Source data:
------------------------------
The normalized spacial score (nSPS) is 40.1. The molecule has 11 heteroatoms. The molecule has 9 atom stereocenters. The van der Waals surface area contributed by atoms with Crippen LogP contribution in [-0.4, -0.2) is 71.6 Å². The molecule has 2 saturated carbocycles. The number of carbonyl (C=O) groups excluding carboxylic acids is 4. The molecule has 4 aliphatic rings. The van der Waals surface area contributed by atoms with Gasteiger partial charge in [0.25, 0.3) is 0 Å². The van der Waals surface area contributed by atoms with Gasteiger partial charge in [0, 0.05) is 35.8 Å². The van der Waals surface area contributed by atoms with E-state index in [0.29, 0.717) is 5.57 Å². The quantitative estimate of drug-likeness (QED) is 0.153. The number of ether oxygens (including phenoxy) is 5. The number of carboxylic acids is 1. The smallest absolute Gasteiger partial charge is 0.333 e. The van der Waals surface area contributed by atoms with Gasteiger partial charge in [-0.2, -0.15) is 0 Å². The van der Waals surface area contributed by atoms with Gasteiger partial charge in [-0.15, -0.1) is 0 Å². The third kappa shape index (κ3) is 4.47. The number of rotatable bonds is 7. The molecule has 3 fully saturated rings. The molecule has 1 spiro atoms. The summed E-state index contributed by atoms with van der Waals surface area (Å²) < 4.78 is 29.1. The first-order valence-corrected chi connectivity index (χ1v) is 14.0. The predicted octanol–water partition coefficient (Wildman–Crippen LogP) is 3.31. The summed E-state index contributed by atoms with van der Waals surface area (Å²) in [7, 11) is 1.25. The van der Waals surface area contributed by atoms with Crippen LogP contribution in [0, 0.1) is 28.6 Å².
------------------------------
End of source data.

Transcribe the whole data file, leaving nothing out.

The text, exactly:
The normalized spacial score (nSPS) is 40.1. The molecule has 11 heteroatoms. The molecule has 9 atom stereocenters. The van der Waals surface area contributed by atoms with Crippen LogP contribution in [-0.4, -0.2) is 71.6 Å². The molecule has 2 saturated carbocycles. The number of carbonyl (C=O) groups excluding carboxylic acids is 4. The molecule has 4 aliphatic rings. The van der Waals surface area contributed by atoms with Gasteiger partial charge in [0.25, 0.3) is 0 Å². The van der Waals surface area contributed by atoms with Gasteiger partial charge in [0, 0.05) is 35.8 Å². The van der Waals surface area contributed by atoms with E-state index in [0.29, 0.717) is 5.57 Å². The quantitative estimate of drug-likeness (QED) is 0.153. The number of ether oxygens (including phenoxy) is 5. The number of carboxylic acids is 1. The smallest absolute Gasteiger partial charge is 0.333 e. The van der Waals surface area contributed by atoms with Gasteiger partial charge in [-0.2, -0.15) is 0 Å². The van der Waals surface area contributed by atoms with Gasteiger partial charge in [-0.15, -0.1) is 0 Å². The third kappa shape index (κ3) is 4.47. The number of rotatable bonds is 7. The molecule has 3 fully saturated rings. The molecule has 1 spiro atoms. The summed E-state index contributed by atoms with van der Waals surface area (Å²) < 4.78 is 29.1. The first-order valence-corrected chi connectivity index (χ1v) is 14.0. The predicted octanol–water partition coefficient (Wildman–Crippen LogP) is 3.31. The summed E-state index contributed by atoms with van der Waals surface area (Å²) in [7, 11) is 1.25. The van der Waals surface area contributed by atoms with Crippen LogP contribution in [0, 0.1) is 28.6 Å².